Archambault’s Angle: On Racing

“Racing makes heroin addiction seem like a vague wish for something salty.” ~ Peter Egan

It doesn’t matter the race format, the feeling is the same… Whether sitting on the starting line at a vintage motocross race, the revs are up, my ears are filled with the sound of two dozen screaming old two-stroke race bikes years past their prime, clawing at their clutches. Burned pre-mixed gas fills my nose, I am waiting for the gate to drop, then the battle beyond… Or I’m at a Hare Scramble, awkwardly standing with my foot on the kick-starter, waiting for the flag to drop, praying for a first kick start… or at the mighty Stumpjumper Desert 100, with its starting line disappearing over hills to either side. I’m standing twenty yards back from my bike, flexing my hands like a gunfighter of yesteryear waiting for the starting cannon… I am a mess of adrenaline, nerves, pent up aggression, and fury. 

Chomping at the bit to be released from a prison of inactivity, the position of a many-way tie for first, and at the same time last place. This isn’t like on TV, there are no cute girls (most of the time) handing out trophies, or dropping the flag, just some old guy in faded Carhartt pants. This is amateur racing. 

In 2014, I raced more times than I had in the entire prior decade. My first Hare Scramble was at 20 years old racing a 17 year-old 1985 Honda XR350R in the now defunct ‘C Class Four-Stoke Heavy’ category. I remember thinking that with a fourteenth row start I had a chance at overall victory, since I was the fastest dirtbiker that I knew at the time. 


In 2014, for the first time, I only missed the podium (the top 3 finishers) by 2 seconds. That experience taught me to chase down the guy in front of me regardless if he was in my class or not.  I was no longer middle of the pack, I was at the sharp end of the spear, I needed to fight with everything I had.  I was finally able to podium in a winter series GP race, and at the Stumpjumper Desert 100 in the adventure bike class, even a few hard fought vintage motocross victories came my way.  It was a good year. 

That was last year, now it is 2015. I have decided that it is finally time to move out of ‘C’ class (novice) and into ‘B’ class (amateur).  The Adventure class at the Stumpjumper Desert 100 is a free for all, mostly because the smart folks don’t race heavy, over powered, under suspended machines over terrain that is beyond what even their sales brochures hint at. My vintage race bike, a 1978 Yamaha IT175E, is currently torn down for a full rebuild, in hopes I can make it more than the engineers designed it to be (before I was born), and to keep it together for another season.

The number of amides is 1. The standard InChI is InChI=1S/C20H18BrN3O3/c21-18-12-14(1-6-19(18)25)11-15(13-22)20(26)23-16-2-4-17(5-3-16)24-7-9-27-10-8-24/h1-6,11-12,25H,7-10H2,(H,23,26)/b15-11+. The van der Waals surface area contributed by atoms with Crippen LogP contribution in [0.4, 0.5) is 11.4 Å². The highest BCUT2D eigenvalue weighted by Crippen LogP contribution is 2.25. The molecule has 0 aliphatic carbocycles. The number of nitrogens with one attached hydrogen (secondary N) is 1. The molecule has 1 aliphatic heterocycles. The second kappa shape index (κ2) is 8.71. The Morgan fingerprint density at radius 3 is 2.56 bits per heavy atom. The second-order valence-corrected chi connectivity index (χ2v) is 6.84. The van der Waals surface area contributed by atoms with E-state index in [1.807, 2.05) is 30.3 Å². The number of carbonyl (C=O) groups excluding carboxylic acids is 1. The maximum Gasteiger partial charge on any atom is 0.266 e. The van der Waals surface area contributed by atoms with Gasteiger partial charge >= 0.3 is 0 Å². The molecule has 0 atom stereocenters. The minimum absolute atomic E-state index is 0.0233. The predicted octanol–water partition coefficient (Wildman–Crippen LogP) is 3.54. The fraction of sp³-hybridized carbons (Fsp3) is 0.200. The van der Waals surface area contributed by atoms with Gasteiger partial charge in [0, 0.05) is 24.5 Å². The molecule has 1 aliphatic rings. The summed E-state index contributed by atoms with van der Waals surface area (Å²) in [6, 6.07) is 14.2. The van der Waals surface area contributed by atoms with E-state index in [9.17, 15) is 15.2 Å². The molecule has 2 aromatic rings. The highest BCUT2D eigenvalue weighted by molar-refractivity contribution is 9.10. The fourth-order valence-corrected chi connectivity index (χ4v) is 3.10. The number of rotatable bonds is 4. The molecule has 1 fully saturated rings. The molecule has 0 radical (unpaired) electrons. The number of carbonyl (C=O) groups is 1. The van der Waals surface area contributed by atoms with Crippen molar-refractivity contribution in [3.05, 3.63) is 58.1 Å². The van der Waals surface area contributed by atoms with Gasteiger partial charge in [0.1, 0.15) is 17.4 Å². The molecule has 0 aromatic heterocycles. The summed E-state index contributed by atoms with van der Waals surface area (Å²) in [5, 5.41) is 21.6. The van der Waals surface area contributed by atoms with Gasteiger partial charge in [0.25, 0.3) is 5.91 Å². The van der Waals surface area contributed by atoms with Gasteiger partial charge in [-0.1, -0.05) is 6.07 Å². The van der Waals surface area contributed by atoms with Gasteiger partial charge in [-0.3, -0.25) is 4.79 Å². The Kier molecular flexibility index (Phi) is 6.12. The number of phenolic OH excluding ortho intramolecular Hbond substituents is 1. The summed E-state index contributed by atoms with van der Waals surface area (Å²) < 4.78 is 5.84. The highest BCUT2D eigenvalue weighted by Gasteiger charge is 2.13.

After work, more often than not, I am working out to get in better racing shape. Racing is my fight club, it is my reason to work out, to get into better shape, my motivation to stay in my garage on a Friday night and try to better tune my bikes, to get up early on Sunday to race.  There is no money to be won in the racing I do, rarely even much of a trophy, it is about the doing, the knowing on that day, in that class, I was the fastest, or was not. Nothing is getting left on the table anymore, from start to finish nothing else matters, other than the race at hand.  

I’m not a noteworthy racer, it took me over a decade to podium in novice class, and will likely never advance past ‘B’ class. Racing gives me that chance to go all out, that rabbit to chase, or that monkey on my back. It makes me happy, it always has, tasting the glory of a podium has made me hungry. I’m not going to say I go out there to race myself, I go out there to push myself, with everyone else as my yardstick. If you like going fast I recommend you try it, if you have a dirt bike there is probably a handful of events local to you.  Godspeed and good luck, I’ll see you in the pits after the dust settles.   

To read more of Archambault’s Angle CLICK HERE. 


About the Author: Eric is an incurable motorcycle nut. He’s owned everything from scooters to vintage motocross bikes and now spends much of his time riding and talking about adventure motorcycles. If you have been to the Touratech store in Seattle or called the offices, chances are you’ve talked to Eric. Eric recently came in second place in the adventure class at the Desert 100 Race. He’s a key part of the Touratech race team and when he’s not at the local Harescramble or Enduro event he can be found roaming the Cascade mountains on his KTM 950 looking for new routes for the Touratech Rally.